IN A GRAY CEMENT building on the olive tree-lined Caltech campus on California Boulevard in Pasadena, a thin man with longish hair steps into his modest office. Some students, on this planet less than one-third as long as the professor has been, stop in the hallway and stare. No one would say a word if he didn't come to the office this day, but nothing could keep him away, especially not the surgery, the effects of which he would no longer allow to ruin his routine.
Outside, bright sun bathes the palm trees, but it is no longer the withering sun of the summer. The hills rise, brown now giving way to green, their vegetation reborn with the coming of the more hospitable winter season. The professor might have wondered how many more cycles of green and brown he would live to witness; he knew he had a disease that would kill him. He loved life, but he believed in natural law, and not in miracles. When his rare form of cancer was first discovered in the summer of 1978, he had searched the literature. Five-year survival rates were generally reported to be less than 10 percent. Virtually no one survived ten years. He was into his fourth.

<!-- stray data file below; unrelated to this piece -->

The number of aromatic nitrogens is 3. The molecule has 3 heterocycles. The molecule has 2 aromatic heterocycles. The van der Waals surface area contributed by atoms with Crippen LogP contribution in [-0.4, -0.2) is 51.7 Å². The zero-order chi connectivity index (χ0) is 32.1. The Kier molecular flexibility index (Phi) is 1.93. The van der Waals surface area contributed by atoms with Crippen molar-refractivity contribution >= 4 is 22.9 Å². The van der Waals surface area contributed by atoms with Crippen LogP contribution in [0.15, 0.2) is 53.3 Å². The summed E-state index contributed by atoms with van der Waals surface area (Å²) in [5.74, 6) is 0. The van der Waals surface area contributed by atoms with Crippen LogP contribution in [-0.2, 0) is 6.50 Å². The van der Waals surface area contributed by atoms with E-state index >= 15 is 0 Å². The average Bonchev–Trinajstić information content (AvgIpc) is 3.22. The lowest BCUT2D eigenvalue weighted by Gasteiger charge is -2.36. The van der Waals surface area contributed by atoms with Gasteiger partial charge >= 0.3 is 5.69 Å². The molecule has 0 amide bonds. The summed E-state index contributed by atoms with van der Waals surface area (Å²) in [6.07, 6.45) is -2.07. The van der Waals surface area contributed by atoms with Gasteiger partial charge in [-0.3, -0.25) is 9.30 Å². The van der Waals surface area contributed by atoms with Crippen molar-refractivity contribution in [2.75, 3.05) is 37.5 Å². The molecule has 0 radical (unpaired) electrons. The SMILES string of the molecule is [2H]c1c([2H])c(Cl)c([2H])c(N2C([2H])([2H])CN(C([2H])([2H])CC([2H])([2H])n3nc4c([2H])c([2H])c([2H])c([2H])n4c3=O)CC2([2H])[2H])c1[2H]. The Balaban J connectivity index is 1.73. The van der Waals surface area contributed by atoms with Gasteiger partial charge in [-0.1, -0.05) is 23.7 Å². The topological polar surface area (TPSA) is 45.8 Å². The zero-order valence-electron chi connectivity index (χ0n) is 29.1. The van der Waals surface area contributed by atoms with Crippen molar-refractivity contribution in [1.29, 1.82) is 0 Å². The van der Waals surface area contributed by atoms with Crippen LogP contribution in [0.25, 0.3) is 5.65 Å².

Some forty years earlier, when he was almost as young as the students currently around him, he had sent a series of papers to the prestigious journal Physical Review. The papers contained odd little diagrams, which constituted a new way of thinking about quantum mechanics, less formal than the standard mathematical language of physics. Though few seemed convinced of his new approach, he thought how amusing it would be if some day that journal would be full of his diagrams. As it turned out, the method they reflected proved to be not only correct and useful, but revolutionary, and on that day late in 1981, in the Physical Review, his diagrams were ubiquitous. They were about as famous as diagrams get. And he was about as famous, at least in the world of science, as scientists get.